Degree of High Difficulty


Scene Magazine | Spring 2022

Brian Almonrode shared the same sense of accomplishment any master's graduate feels after successfully juggling coursework with a family and a full-time career to complete his St. Ambrose Master of Organizational Leadership degree in December.

The journey was hardly typical for the Rock Island Arsenal-based civil servant, however, thanks to demands more uniquely challenging than most.

As the Director of Operations for the Logistics Civil Augmentation Program (LOGCAP), Almonrode supported two high-profile U.S. Army-led missions while completing his final project and thesis.

Both were big and timely assignments. Almonrode helped resettle 118,000 Afghan refugees from the largest airlift in human history following the U.S. exit from two decades of military presence in Afghanistan. That was added to his work facilitating efficacy testing for lifesaving COVID-19 vaccines as part of "Operation Warp Speed," which launched the previous fall.

As impactful as those projects were, the divorced dad from LeClaire, Iowa, called it all in day's work.

Followed, of course, by MOL homework.

"I didn't have a choice – just had to push through," Almonrode said about his final semester workload. "I would really focus on the weekends when I didn't have the kids."


Brian Almonrode

Based at RI Arsenal

As the Director of Operations for LOGCAP, Almonrode supported two high-profile U.S. Army-led missions while completing his final master's project and thesis.

LOGCAP's mission supports U.S. Armed Forces and coalition allies anywhere in the world, with everything from food, water and shelter to maintenance and transportation. "Operation Welcome Allies" continued into the spring, with Afghan refugees housed in barracks or tent cities on military bases around the country.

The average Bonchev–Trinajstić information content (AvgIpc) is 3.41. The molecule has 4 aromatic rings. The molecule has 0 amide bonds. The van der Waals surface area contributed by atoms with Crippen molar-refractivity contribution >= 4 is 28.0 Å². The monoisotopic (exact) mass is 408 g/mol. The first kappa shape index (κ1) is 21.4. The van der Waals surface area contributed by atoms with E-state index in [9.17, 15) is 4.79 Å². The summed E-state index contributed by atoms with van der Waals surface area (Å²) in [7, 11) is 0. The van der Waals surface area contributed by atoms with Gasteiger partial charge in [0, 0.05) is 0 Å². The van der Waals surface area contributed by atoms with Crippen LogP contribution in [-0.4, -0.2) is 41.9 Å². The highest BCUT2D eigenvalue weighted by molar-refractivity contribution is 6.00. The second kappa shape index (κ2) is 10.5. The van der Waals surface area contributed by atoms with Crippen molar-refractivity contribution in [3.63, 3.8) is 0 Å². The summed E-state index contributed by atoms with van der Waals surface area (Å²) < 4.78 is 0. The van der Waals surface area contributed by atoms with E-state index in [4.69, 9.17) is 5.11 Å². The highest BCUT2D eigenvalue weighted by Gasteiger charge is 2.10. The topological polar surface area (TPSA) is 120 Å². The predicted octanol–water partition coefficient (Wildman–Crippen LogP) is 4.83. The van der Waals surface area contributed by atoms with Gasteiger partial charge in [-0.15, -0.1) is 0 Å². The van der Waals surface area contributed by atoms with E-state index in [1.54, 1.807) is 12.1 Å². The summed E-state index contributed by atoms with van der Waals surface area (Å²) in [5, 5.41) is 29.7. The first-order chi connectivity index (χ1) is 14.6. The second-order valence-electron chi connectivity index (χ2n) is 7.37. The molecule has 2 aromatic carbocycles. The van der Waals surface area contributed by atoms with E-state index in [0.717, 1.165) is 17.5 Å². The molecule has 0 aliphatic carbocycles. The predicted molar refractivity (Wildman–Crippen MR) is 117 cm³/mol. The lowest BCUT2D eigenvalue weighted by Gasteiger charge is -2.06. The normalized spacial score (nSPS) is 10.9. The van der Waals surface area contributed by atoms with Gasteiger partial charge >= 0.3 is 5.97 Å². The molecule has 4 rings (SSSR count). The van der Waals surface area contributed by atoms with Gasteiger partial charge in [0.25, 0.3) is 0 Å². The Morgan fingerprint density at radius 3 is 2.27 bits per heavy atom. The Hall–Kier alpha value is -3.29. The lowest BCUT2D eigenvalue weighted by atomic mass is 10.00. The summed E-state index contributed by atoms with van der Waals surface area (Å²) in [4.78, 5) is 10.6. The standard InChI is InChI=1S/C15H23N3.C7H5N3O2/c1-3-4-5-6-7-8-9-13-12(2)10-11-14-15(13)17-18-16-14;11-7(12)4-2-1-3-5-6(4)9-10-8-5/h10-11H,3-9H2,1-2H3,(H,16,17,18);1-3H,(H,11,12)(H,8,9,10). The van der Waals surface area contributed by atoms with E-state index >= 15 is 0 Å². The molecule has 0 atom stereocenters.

"A massive challenge," Almonrode said. "But that's what we do in a moment's notice."

Almonrode's work with "Operation Warp Speed" included building or expanding clinical testing facilities all over America. "We're still doing that, too," Almonrode noted. "It's incredibly gratifying working on something so much bigger than yourself."

Last summer, Almonrode was nudged by MOL professor Dan Ebener to return and finish his degree following a 29-month "incomplete" forced by a nearly year-long deployment to manage LOGCAP for U.S. Central Command (CENTCOM) in the Middle East. Almonrode had rotated between Kuwait, Iraq and Afghanistan during a tour of duty that began in March 2019 - halfway through his final two and hardest classes. COVID shutdowns followed soon after his return home in early 2020.

"I needed to get it done, even with everything going on," Almonrode said of completing his master's work. "I worked so hard to get to where I was – and had put so much work into it – that I needed to make sure the job was completed."

Almonrode had previous leadership training at the Arsenal and during service in the Army Reserves. Yet, he credits the Master of Organizational Leadership program for helping him secure his challenging new job. He said it gave him the vocabulary to articulate concepts during an interview for the LOGCAP leadership role, which occurred a year after enrolling in the program.

"There's a big sense of accomplishment," Almonrode said of earning his degree. Considering all he's accomplished this past year, that MOL is in good company.

–Steve Tappa '91


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At SAU, hard work = recognition. Here is a list of full-time students who were named to the St. Ambrose University Dean's List for the Fall 2023 term. These students earned a GPA of 3.5 or higher (on a 4.0 scale).

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